I am a 54 year old female and was diagnosed with hypomania in 1980. I was put on a regimen of lithium and antidepressants and hated both of them. Long term usage of any drug is not good. I took myself off all meda after ten years and could tell no difference in the way I felt. Mild hypomanics can manage quite well without drugs. The only problem I have is with sleep. Ambien works well but I become addicted to it. So I sleep good soem nights and not at all othere. People with hupomania should look at it as any other illmess there is no cure for. Personally if I had to have something I feel being "naturally high" is the best thing I could be. I love my highs and "cash" in on them. If you tend to stress out about losing sleep you will only lose more. Our society is high stress and this is the worst "illness" we could ever have.

G.J. "Jon" Gregory said...

Anonymous2 - I agree society is high stress and bipolar disorder doesn't make it any easier.

This being said, medication has helped me a lot. I couldn't subject my family to more years of an un-medicated me.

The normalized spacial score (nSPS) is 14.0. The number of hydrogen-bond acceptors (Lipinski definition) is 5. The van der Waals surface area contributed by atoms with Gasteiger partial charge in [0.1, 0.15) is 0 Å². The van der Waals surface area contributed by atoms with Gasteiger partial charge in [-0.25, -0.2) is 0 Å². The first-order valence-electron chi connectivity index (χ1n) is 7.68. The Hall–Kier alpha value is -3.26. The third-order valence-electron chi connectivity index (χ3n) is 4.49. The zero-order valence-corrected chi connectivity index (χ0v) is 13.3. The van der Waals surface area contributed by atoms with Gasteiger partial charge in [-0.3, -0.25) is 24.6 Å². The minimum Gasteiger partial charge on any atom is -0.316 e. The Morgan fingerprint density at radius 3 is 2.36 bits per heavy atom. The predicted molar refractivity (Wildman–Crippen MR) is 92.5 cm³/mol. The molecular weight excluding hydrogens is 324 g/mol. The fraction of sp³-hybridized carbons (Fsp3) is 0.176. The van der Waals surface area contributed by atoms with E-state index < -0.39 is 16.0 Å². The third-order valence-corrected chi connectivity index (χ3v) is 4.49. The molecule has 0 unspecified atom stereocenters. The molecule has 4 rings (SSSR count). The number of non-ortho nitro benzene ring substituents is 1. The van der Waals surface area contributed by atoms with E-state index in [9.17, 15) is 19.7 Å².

Hypomania is just a name for a spot on a fluid graph. The higher the line on the graph, the lower it can potentially fall when it crashes. And it ALWAYS crashes.

Anonymous1 - it's so hard to diagnose anyone. I will say that anti-depressants can send someone with bipolar disorder into a mania. That's why they're almost never prescribed alone for bipolar disorder. And that's wonderful that you aren't displaying symptoms these days, with a little luck they'll be gone forever.

Anonymous said...

Hello everyone. It's just recently occurred to me that my husband might be hypomanic. We have to schedule a doctor's visit to get more details but this has really thrown me for a loop. All this time we thought ADD/ADHD. But as I did some research it sounds so, scarily much like him. It upsets me because one of his uncles is bipolar and has been institutionalized for his entire adult life.

My husband has been flying high for the past few weeks and it scares me that he just keeps going. The more I read about hypomania the more scared I get (and I've suffered with anxiety my whole life, in case that wasn't obvious :(--what might he do? What could happen if this goes untreated? What is treatment, exactly? Does it have to be medication?